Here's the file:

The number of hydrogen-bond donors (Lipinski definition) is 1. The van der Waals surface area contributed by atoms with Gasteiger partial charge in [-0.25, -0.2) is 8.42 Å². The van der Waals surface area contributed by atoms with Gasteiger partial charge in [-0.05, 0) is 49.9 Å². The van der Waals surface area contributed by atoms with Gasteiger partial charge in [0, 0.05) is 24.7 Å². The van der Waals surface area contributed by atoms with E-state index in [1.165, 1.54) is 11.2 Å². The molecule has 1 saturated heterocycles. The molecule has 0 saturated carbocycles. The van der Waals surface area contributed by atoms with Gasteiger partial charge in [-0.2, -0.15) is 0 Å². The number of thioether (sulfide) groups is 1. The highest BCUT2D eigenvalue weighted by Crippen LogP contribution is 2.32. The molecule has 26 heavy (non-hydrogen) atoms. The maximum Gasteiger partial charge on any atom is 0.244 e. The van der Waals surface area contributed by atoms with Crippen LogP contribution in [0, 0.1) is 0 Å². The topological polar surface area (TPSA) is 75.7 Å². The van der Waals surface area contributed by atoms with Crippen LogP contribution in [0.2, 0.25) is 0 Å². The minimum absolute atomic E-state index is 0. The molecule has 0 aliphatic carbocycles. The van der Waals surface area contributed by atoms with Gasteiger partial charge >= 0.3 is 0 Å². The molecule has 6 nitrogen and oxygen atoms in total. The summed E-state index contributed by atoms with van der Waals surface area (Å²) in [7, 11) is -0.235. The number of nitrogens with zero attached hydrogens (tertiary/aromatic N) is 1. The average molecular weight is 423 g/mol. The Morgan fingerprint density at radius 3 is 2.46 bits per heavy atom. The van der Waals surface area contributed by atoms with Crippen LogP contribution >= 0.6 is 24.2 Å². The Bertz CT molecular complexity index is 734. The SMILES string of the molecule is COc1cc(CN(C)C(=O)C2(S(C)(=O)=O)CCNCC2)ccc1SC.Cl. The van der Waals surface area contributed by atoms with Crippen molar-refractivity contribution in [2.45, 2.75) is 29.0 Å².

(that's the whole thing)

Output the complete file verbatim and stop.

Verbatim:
The number of hydrogen-bond donors (Lipinski definition) is 1. The van der Waals surface area contributed by atoms with Gasteiger partial charge in [-0.25, -0.2) is 8.42 Å². The van der Waals surface area contributed by atoms with Gasteiger partial charge in [-0.05, 0) is 49.9 Å². The van der Waals surface area contributed by atoms with Gasteiger partial charge in [0, 0.05) is 24.7 Å². The van der Waals surface area contributed by atoms with E-state index in [1.165, 1.54) is 11.2 Å². The molecule has 1 saturated heterocycles. The molecule has 0 saturated carbocycles. The van der Waals surface area contributed by atoms with Gasteiger partial charge in [-0.2, -0.15) is 0 Å². The number of thioether (sulfide) groups is 1. The highest BCUT2D eigenvalue weighted by Crippen LogP contribution is 2.32. The molecule has 26 heavy (non-hydrogen) atoms. The maximum Gasteiger partial charge on any atom is 0.244 e. The van der Waals surface area contributed by atoms with Crippen LogP contribution in [0, 0.1) is 0 Å². The topological polar surface area (TPSA) is 75.7 Å². The van der Waals surface area contributed by atoms with Crippen LogP contribution in [0.2, 0.25) is 0 Å². The minimum absolute atomic E-state index is 0. The molecule has 0 aliphatic carbocycles. The van der Waals surface area contributed by atoms with Gasteiger partial charge >= 0.3 is 0 Å². The molecule has 6 nitrogen and oxygen atoms in total. The summed E-state index contributed by atoms with van der Waals surface area (Å²) in [7, 11) is -0.235. The number of nitrogens with zero attached hydrogens (tertiary/aromatic N) is 1. The average molecular weight is 423 g/mol. The Morgan fingerprint density at radius 3 is 2.46 bits per heavy atom. The van der Waals surface area contributed by atoms with Crippen LogP contribution >= 0.6 is 24.2 Å². The Bertz CT molecular complexity index is 734. The SMILES string of the molecule is COc1cc(CN(C)C(=O)C2(S(C)(=O)=O)CCNCC2)ccc1SC.Cl. The van der Waals surface area contributed by atoms with Crippen molar-refractivity contribution in [2.45, 2.75) is 29.0 Å².